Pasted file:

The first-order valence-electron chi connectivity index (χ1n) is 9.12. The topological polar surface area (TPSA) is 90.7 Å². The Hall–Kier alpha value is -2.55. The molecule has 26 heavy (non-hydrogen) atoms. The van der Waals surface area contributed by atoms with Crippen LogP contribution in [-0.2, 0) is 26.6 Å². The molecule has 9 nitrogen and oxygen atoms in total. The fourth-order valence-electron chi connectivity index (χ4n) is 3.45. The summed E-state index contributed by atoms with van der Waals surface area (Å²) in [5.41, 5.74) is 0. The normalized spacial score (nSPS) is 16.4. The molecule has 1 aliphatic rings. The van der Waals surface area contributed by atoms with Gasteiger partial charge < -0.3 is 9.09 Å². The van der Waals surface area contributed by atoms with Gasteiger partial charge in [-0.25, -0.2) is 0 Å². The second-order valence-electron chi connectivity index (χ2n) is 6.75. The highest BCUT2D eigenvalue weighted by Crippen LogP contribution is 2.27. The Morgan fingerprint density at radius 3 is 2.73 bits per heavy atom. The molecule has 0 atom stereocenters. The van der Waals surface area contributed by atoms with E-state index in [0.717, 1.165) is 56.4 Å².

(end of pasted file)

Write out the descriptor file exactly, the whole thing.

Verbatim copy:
The first-order valence-electron chi connectivity index (χ1n) is 9.12. The topological polar surface area (TPSA) is 90.7 Å². The Hall–Kier alpha value is -2.55. The molecule has 26 heavy (non-hydrogen) atoms. The van der Waals surface area contributed by atoms with Crippen LogP contribution in [-0.2, 0) is 26.6 Å². The molecule has 9 nitrogen and oxygen atoms in total. The fourth-order valence-electron chi connectivity index (χ4n) is 3.45. The summed E-state index contributed by atoms with van der Waals surface area (Å²) in [5.41, 5.74) is 0. The normalized spacial score (nSPS) is 16.4. The molecule has 1 aliphatic rings. The van der Waals surface area contributed by atoms with Gasteiger partial charge < -0.3 is 9.09 Å². The van der Waals surface area contributed by atoms with Gasteiger partial charge in [-0.25, -0.2) is 0 Å². The second-order valence-electron chi connectivity index (χ2n) is 6.75. The highest BCUT2D eigenvalue weighted by Crippen LogP contribution is 2.27. The Morgan fingerprint density at radius 3 is 2.73 bits per heavy atom. The molecule has 0 atom stereocenters. The van der Waals surface area contributed by atoms with E-state index in [0.717, 1.165) is 56.4 Å².